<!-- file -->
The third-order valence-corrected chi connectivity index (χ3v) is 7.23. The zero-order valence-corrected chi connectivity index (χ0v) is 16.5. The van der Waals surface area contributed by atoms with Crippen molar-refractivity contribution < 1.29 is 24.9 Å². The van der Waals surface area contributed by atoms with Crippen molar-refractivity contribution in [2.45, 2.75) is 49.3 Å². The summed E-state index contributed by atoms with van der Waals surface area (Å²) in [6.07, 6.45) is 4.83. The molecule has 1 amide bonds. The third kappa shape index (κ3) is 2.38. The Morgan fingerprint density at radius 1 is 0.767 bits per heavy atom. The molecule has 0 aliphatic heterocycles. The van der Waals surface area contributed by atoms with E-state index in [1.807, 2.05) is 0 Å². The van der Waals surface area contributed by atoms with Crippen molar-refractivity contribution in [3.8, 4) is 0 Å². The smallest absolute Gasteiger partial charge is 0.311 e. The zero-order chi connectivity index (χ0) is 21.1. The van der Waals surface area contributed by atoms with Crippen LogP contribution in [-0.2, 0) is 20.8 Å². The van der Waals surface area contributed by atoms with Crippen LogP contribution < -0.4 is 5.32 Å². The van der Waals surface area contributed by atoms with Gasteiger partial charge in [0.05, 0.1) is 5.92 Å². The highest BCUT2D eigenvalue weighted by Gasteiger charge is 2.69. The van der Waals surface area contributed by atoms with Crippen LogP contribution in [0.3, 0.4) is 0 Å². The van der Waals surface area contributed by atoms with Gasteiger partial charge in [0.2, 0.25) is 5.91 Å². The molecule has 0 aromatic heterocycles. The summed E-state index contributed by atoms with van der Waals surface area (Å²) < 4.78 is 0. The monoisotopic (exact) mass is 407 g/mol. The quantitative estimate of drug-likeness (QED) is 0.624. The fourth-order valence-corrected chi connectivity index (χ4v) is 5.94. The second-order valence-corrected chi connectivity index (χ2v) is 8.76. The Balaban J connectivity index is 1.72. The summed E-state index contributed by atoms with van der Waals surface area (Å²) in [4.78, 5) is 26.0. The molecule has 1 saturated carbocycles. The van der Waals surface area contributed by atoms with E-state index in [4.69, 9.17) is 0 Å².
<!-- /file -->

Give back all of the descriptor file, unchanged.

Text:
The third-order valence-corrected chi connectivity index (χ3v) is 7.23. The zero-order valence-corrected chi connectivity index (χ0v) is 16.5. The van der Waals surface area contributed by atoms with Crippen molar-refractivity contribution < 1.29 is 24.9 Å². The van der Waals surface area contributed by atoms with Crippen molar-refractivity contribution in [2.45, 2.75) is 49.3 Å². The summed E-state index contributed by atoms with van der Waals surface area (Å²) in [6.07, 6.45) is 4.83. The molecule has 1 amide bonds. The third kappa shape index (κ3) is 2.38. The Morgan fingerprint density at radius 1 is 0.767 bits per heavy atom. The molecule has 0 aliphatic heterocycles. The van der Waals surface area contributed by atoms with E-state index in [1.807, 2.05) is 0 Å². The van der Waals surface area contributed by atoms with Crippen molar-refractivity contribution in [3.8, 4) is 0 Å². The smallest absolute Gasteiger partial charge is 0.311 e. The zero-order chi connectivity index (χ0) is 21.1. The van der Waals surface area contributed by atoms with Crippen LogP contribution in [-0.2, 0) is 20.8 Å². The van der Waals surface area contributed by atoms with Crippen LogP contribution < -0.4 is 5.32 Å². The van der Waals surface area contributed by atoms with Gasteiger partial charge in [0.05, 0.1) is 5.92 Å². The highest BCUT2D eigenvalue weighted by Gasteiger charge is 2.69. The van der Waals surface area contributed by atoms with Crippen LogP contribution in [0.3, 0.4) is 0 Å². The van der Waals surface area contributed by atoms with Gasteiger partial charge in [0.2, 0.25) is 5.91 Å². The molecule has 0 aromatic heterocycles. The summed E-state index contributed by atoms with van der Waals surface area (Å²) < 4.78 is 0. The monoisotopic (exact) mass is 407 g/mol. The quantitative estimate of drug-likeness (QED) is 0.624. The fourth-order valence-corrected chi connectivity index (χ4v) is 5.94. The second-order valence-corrected chi connectivity index (χ2v) is 8.76. The Balaban J connectivity index is 1.72. The summed E-state index contributed by atoms with van der Waals surface area (Å²) in [4.78, 5) is 26.0. The molecule has 1 saturated carbocycles. The van der Waals surface area contributed by atoms with E-state index in [4.69, 9.17) is 0 Å².